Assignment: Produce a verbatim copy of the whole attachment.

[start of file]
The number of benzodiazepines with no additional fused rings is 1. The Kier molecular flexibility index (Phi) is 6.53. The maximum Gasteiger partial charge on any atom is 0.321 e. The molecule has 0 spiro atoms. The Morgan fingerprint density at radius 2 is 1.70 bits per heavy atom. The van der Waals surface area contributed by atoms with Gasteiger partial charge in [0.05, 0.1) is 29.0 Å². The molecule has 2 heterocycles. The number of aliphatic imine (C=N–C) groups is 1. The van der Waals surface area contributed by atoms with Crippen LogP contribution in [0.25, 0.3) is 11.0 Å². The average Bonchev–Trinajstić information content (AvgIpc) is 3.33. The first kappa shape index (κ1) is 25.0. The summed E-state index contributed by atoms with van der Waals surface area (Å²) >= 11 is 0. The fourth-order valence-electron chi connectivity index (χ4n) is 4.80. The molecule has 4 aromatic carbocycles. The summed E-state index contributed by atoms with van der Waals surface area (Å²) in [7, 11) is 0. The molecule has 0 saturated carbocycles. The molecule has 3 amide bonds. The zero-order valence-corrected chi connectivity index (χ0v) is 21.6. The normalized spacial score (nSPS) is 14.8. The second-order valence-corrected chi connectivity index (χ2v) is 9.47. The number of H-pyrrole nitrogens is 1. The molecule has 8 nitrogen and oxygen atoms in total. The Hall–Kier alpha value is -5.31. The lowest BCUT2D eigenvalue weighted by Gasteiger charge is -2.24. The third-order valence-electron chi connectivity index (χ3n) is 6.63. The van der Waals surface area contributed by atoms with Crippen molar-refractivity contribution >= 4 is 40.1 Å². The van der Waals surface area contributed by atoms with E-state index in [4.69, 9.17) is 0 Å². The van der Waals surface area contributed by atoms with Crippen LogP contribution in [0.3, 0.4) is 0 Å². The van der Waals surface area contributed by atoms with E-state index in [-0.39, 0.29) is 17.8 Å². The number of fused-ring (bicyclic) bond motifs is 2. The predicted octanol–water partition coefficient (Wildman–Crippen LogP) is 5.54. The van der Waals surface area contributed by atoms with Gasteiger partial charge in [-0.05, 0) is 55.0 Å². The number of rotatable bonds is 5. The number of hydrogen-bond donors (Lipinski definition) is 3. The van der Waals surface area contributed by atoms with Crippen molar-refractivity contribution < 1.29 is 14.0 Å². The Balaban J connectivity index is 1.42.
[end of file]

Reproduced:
The number of benzodiazepines with no additional fused rings is 1. The Kier molecular flexibility index (Phi) is 6.53. The maximum Gasteiger partial charge on any atom is 0.321 e. The molecule has 0 spiro atoms. The Morgan fingerprint density at radius 2 is 1.70 bits per heavy atom. The van der Waals surface area contributed by atoms with Gasteiger partial charge in [0.05, 0.1) is 29.0 Å². The molecule has 2 heterocycles. The number of aliphatic imine (C=N–C) groups is 1. The van der Waals surface area contributed by atoms with Crippen LogP contribution in [0.25, 0.3) is 11.0 Å². The average Bonchev–Trinajstić information content (AvgIpc) is 3.33. The first kappa shape index (κ1) is 25.0. The summed E-state index contributed by atoms with van der Waals surface area (Å²) >= 11 is 0. The fourth-order valence-electron chi connectivity index (χ4n) is 4.80. The molecule has 4 aromatic carbocycles. The summed E-state index contributed by atoms with van der Waals surface area (Å²) in [7, 11) is 0. The molecule has 0 saturated carbocycles. The molecule has 3 amide bonds. The zero-order valence-corrected chi connectivity index (χ0v) is 21.6. The normalized spacial score (nSPS) is 14.8. The second-order valence-corrected chi connectivity index (χ2v) is 9.47. The number of H-pyrrole nitrogens is 1. The molecule has 8 nitrogen and oxygen atoms in total. The Hall–Kier alpha value is -5.31. The lowest BCUT2D eigenvalue weighted by Gasteiger charge is -2.24. The third-order valence-electron chi connectivity index (χ3n) is 6.63. The van der Waals surface area contributed by atoms with Crippen molar-refractivity contribution >= 4 is 40.1 Å². The van der Waals surface area contributed by atoms with E-state index in [4.69, 9.17) is 0 Å². The van der Waals surface area contributed by atoms with Crippen LogP contribution in [0.3, 0.4) is 0 Å². The van der Waals surface area contributed by atoms with E-state index in [-0.39, 0.29) is 17.8 Å². The number of fused-ring (bicyclic) bond motifs is 2. The predicted octanol–water partition coefficient (Wildman–Crippen LogP) is 5.54. The van der Waals surface area contributed by atoms with Gasteiger partial charge in [-0.05, 0) is 55.0 Å². The number of rotatable bonds is 5. The number of hydrogen-bond donors (Lipinski definition) is 3. The van der Waals surface area contributed by atoms with Crippen molar-refractivity contribution < 1.29 is 14.0 Å². The Balaban J connectivity index is 1.42.